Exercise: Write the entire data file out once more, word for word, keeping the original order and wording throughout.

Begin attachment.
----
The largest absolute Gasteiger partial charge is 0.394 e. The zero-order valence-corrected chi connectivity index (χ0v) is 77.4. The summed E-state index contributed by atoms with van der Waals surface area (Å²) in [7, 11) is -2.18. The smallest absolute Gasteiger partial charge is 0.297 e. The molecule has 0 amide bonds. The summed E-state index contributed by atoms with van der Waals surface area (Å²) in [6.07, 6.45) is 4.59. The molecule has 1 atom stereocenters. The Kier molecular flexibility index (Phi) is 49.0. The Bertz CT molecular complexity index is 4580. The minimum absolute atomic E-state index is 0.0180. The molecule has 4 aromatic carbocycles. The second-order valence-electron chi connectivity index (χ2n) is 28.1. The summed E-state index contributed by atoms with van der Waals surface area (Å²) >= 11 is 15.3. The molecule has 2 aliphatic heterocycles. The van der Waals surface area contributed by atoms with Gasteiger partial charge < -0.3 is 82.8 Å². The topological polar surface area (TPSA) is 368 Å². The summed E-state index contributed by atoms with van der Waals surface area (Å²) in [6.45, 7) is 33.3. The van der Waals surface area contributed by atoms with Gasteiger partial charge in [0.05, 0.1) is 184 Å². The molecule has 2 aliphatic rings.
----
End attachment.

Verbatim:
The largest absolute Gasteiger partial charge is 0.394 e. The zero-order valence-corrected chi connectivity index (χ0v) is 77.4. The summed E-state index contributed by atoms with van der Waals surface area (Å²) in [7, 11) is -2.18. The smallest absolute Gasteiger partial charge is 0.297 e. The molecule has 0 amide bonds. The summed E-state index contributed by atoms with van der Waals surface area (Å²) in [6.07, 6.45) is 4.59. The molecule has 1 atom stereocenters. The Kier molecular flexibility index (Phi) is 49.0. The Bertz CT molecular complexity index is 4580. The minimum absolute atomic E-state index is 0.0180. The molecule has 4 aromatic carbocycles. The second-order valence-electron chi connectivity index (χ2n) is 28.1. The summed E-state index contributed by atoms with van der Waals surface area (Å²) >= 11 is 15.3. The molecule has 2 aliphatic heterocycles. The van der Waals surface area contributed by atoms with Gasteiger partial charge < -0.3 is 82.8 Å². The topological polar surface area (TPSA) is 368 Å². The summed E-state index contributed by atoms with van der Waals surface area (Å²) in [6.45, 7) is 33.3. The van der Waals surface area contributed by atoms with Gasteiger partial charge in [0.05, 0.1) is 184 Å². The molecule has 2 aliphatic rings.